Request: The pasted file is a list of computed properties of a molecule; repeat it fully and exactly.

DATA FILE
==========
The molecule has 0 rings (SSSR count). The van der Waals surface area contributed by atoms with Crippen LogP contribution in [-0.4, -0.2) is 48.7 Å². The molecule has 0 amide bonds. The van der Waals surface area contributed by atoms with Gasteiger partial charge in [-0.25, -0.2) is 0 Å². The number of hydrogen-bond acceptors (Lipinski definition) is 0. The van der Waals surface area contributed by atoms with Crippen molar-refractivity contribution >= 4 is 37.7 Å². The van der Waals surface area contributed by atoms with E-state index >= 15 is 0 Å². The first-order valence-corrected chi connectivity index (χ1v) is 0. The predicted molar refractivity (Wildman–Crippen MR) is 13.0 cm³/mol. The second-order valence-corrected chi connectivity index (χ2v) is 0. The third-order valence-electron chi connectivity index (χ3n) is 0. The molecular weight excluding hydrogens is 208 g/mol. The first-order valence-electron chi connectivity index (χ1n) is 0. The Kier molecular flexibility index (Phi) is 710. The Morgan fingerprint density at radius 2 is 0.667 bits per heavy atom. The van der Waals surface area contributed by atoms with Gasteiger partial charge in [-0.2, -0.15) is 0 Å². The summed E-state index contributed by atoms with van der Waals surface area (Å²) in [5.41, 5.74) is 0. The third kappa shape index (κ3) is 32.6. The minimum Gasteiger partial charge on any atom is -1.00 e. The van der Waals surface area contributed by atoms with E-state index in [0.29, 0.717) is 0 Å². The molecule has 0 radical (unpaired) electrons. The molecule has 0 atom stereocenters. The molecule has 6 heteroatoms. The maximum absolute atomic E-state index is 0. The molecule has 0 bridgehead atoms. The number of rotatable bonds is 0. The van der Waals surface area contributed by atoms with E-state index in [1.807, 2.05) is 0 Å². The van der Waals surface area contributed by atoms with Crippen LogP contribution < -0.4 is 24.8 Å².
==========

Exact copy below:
The molecule has 0 rings (SSSR count). The van der Waals surface area contributed by atoms with Crippen LogP contribution in [-0.4, -0.2) is 48.7 Å². The molecule has 0 amide bonds. The van der Waals surface area contributed by atoms with Gasteiger partial charge in [-0.25, -0.2) is 0 Å². The number of hydrogen-bond acceptors (Lipinski definition) is 0. The van der Waals surface area contributed by atoms with Crippen molar-refractivity contribution >= 4 is 37.7 Å². The van der Waals surface area contributed by atoms with E-state index >= 15 is 0 Å². The first-order valence-corrected chi connectivity index (χ1v) is 0. The predicted molar refractivity (Wildman–Crippen MR) is 13.0 cm³/mol. The second-order valence-corrected chi connectivity index (χ2v) is 0. The third-order valence-electron chi connectivity index (χ3n) is 0. The molecular weight excluding hydrogens is 208 g/mol. The first-order valence-electron chi connectivity index (χ1n) is 0. The Kier molecular flexibility index (Phi) is 710. The Morgan fingerprint density at radius 2 is 0.667 bits per heavy atom. The van der Waals surface area contributed by atoms with Gasteiger partial charge in [-0.2, -0.15) is 0 Å². The summed E-state index contributed by atoms with van der Waals surface area (Å²) in [5.41, 5.74) is 0. The third kappa shape index (κ3) is 32.6. The minimum Gasteiger partial charge on any atom is -1.00 e. The van der Waals surface area contributed by atoms with E-state index in [0.29, 0.717) is 0 Å². The molecule has 0 radical (unpaired) electrons. The molecule has 0 atom stereocenters. The molecule has 6 heteroatoms. The maximum absolute atomic E-state index is 0. The molecule has 0 bridgehead atoms. The number of rotatable bonds is 0. The van der Waals surface area contributed by atoms with E-state index in [1.807, 2.05) is 0 Å². The van der Waals surface area contributed by atoms with Crippen LogP contribution < -0.4 is 24.8 Å².